New York: The Government of Pakistan may have vowed to go after militants across the country with a vengeance, and announced several initiatives and operations to meet this goal, but the fact remains that militants continue to move around freely across the length and breadth of the country. Despite Islamabad maintaining before the international community that it is waging a concerted campaign against all militants, the Wall Street Journal (WSJ) has in a report quoted experts and critics of the Sharif regime, as saying that both the military and the madrassas are offering shelter to what they call “useful” jihadists.
The WSJ report cites the experts, as saying that madrassas in the less-developed south of Punjab, districts like Bahawalpur, Multan and Dera Ghazi Khan, serve as a nursery for jihadist groups by teaching the hard-line Deobandi version of Islam, a puritan Sunni movement that is followed by the Pakistani Taliban and most other militant groups. To back this claim, the report says the banned extremist group Jaish-e-Mohammad (JeM) is constructing a new madrassa on a 10-acre plot of land located off the highway on the outskirts of Bahalwalpur town.
It quoted a JeM cleric, as saying, “We don’t hide who we are. We are a jihadist group.” Over the past two years, Pakistan’s armed forces have tackled jihadists, especially the Pakistani Taliban, in the northwestern tribal areas and the southwestern province of Balochistan. Both areas border Afghanistan, where officials believe Pakistani Taliban leaders are based. Clean-up operations are reportedly also taking place in Karachi, but according to the WSJ, the group is extending its reach.
Punjab province, which Prime Minister Nawaz Sharif’s home base, has, according to the WSJ, has seen a far more low-key approach to fighting extremists, and according to Riaz Husain Pirzada, minister of federal-provincial coordination and a member of parliament from Bahawalpur, security operations are only launched against those outfits that attack the police or the army. Pirzada further goes to claim that the breeding grounds for militants i.e. the madrassas are still being financed.
It’s another matter that Punjab is home to more than half of Pakistan’s 182.1 million strong population (2013 figures). Though there is recognition that both the Lashkar-e-Taiba and Jaish-e-Mohammad represent real risks to Pakistan itself, the WSJ quotes an unnamed western diplomat, as saying that no one really has clarity on how to address this challenge. For instance, incidents like the terror strike on an Indian Air Force (IAF) base in Pathankot on the Indian side of Punjab in January this year. The gun battle and the subsequent combing operation lasted about 17 hours and resulted in the deaths of five terrorists and three security personnel. What has followed in its wake is New Delhi giving leads and proof and Islamabad undertaking an investigation on the surface for public consumption and declaring the findings of the former as farcical.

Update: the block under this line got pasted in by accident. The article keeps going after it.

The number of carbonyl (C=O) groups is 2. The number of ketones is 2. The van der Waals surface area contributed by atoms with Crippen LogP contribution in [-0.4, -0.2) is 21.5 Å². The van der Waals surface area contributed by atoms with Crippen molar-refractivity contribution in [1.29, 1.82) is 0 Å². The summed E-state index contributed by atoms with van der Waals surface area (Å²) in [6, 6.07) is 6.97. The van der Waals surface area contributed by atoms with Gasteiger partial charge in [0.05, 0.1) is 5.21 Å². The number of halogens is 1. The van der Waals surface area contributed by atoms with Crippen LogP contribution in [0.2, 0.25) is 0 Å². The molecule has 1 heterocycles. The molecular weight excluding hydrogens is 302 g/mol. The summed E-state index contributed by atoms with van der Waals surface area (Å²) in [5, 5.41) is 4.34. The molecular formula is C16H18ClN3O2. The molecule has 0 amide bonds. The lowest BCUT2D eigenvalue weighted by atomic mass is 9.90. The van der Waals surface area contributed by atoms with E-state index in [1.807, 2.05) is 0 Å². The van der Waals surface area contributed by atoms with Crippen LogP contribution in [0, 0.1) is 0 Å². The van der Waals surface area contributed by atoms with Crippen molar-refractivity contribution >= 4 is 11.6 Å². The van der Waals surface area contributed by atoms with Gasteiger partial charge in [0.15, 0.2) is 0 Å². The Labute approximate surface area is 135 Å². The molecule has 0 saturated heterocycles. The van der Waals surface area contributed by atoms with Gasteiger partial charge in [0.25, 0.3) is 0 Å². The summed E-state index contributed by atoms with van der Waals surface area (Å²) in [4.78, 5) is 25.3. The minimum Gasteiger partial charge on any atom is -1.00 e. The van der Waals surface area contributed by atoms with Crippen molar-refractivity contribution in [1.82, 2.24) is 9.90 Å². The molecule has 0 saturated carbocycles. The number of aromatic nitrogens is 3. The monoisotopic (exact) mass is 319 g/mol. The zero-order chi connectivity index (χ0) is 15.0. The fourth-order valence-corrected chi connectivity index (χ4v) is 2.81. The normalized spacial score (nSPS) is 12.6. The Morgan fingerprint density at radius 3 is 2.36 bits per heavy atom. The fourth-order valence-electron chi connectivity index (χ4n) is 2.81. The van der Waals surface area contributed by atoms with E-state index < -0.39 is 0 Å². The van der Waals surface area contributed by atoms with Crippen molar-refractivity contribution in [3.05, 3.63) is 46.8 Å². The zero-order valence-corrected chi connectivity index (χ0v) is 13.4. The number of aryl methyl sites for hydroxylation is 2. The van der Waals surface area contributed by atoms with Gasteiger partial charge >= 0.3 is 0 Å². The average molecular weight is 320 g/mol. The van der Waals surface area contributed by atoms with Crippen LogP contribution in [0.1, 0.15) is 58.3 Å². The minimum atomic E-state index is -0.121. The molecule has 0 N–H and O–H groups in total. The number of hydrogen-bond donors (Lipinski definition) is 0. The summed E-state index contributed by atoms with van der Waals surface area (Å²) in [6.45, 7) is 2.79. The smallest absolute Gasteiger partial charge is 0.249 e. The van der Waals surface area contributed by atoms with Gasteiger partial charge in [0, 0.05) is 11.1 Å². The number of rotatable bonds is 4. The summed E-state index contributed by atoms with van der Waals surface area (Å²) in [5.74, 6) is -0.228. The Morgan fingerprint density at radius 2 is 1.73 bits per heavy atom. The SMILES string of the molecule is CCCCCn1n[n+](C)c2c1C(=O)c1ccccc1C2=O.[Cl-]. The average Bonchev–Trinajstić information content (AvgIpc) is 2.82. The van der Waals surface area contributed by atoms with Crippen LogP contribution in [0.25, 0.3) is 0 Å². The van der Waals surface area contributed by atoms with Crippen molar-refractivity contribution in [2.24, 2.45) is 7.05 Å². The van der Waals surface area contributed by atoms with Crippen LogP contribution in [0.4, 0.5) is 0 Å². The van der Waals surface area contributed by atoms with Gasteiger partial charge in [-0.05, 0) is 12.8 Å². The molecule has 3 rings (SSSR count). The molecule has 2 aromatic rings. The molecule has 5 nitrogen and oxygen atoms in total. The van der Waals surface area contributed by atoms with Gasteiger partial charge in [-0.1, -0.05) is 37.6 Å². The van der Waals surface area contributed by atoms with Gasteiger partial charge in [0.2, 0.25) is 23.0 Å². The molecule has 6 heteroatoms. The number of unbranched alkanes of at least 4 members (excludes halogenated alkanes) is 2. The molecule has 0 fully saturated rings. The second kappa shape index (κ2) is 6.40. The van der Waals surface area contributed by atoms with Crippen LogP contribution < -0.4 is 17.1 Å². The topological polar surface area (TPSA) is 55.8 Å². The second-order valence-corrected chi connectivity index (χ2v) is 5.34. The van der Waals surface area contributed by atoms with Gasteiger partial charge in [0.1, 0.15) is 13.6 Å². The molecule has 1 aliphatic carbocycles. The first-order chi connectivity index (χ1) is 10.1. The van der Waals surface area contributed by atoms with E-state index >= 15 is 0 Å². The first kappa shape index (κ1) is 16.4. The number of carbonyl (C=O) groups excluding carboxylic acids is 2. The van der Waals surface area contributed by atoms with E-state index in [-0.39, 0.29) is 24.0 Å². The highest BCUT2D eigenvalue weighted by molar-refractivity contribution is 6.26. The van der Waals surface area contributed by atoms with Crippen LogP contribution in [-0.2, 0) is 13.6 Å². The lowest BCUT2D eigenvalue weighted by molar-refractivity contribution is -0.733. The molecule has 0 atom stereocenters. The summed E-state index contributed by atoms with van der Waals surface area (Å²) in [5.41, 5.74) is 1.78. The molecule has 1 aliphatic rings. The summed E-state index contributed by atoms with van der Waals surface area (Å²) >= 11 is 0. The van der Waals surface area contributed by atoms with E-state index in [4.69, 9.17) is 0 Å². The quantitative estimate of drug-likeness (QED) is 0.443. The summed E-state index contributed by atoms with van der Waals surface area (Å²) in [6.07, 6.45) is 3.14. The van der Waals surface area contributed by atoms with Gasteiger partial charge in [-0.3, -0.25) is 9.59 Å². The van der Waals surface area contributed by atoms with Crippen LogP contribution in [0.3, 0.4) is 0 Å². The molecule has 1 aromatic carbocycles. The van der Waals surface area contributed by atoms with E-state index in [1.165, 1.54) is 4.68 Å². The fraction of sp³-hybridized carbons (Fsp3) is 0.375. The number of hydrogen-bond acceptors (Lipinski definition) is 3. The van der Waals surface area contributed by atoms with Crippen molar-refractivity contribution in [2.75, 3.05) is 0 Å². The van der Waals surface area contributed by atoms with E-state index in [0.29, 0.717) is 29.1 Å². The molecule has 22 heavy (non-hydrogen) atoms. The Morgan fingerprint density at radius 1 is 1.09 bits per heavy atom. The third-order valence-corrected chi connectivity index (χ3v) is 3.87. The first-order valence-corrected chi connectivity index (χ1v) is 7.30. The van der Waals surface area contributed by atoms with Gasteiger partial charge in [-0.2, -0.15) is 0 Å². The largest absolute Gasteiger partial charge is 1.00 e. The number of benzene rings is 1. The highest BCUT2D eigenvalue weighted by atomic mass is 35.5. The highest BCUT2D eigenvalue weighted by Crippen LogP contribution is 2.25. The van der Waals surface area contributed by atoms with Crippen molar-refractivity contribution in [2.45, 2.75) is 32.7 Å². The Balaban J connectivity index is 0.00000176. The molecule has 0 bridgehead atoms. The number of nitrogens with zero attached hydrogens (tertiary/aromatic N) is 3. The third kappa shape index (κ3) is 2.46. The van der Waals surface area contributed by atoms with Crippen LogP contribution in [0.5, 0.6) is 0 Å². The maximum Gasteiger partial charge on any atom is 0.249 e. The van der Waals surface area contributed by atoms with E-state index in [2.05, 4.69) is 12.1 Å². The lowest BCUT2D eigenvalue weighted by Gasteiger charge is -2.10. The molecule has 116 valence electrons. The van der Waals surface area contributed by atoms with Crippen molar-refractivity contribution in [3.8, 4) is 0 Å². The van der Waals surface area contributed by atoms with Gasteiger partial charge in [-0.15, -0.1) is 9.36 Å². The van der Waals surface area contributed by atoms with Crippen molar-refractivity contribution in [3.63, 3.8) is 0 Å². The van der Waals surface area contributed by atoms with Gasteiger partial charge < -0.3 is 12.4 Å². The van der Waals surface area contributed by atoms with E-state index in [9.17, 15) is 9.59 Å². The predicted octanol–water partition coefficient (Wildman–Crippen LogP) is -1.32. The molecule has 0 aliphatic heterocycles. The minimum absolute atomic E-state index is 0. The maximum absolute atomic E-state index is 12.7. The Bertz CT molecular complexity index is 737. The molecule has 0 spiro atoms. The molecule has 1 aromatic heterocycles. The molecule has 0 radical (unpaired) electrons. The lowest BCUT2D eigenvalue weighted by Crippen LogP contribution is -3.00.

Pakistan has also being doing a flip-flop over what it is doing with the JeM and its founder Masood Azhar, sometimes saying it has sealed the offices of the Jaish, or saying that it has placed Azhar in protective custody, and later going into a state of denial about his detention. Then, there is the incident of a suicide bomber killing more than 70 Christians on Easter Sunday in Lahore’s Gulshan Park, leading the government to make the clichéd vow of going after Islamist militants in the area. The responsibility for the massacre was claimed by a faction of the Pakistani Taliban, which has long been a major target of the security forces. But simultaneously, we see another outlawed extremist group, with ties to al Qaeda, operating openly in this city of 600,000, which is the headquarters of the Pakistan Army’s XXXI Corps.
Last month, Pakistan’s close ally China blocked India’s bid to have Masood Azhar listed as a terrorist at the U.N. Security Council, leading to a perceived strain in bilateral ties between New Delhi and Beijing. Now, we hear the latter suggesting to the former to discuss and sort out differences on the issue bilaterally with Islamabad. Rana Sanaullah, Punjab province’s law minister, said in an interview that Jaish “isn’t involved in terrorism in Pakistan.” He said he hadn’t seen any evidence from India to implicate Mr. Azhar in the Pathankot attack. He said that the Jaish madrassa in Bahawalpur was searched and “nothing found” there.
“If there is an area anywhere in Punjab where there is some safe haven, militancy training, recruitment, if there is a madrassa, mosque or neighborhood like that, we will go there and sort it out,” said Mr. Sanaullah, adding that 500 madrassas had been searched in the province. The U.S. State Department has repeatedly told Pakistan not to discriminate between terror groups regardless of their agenda, while Afghanistan has urged Islamabad to act responsibly and not make a distinction between good and bad terrorists. Islamabad, on the other hand, according to the WSJ, accuses India and Afghanistan of supporting insurgents inside Pakistan, a charge both Delhi and Kabul deny.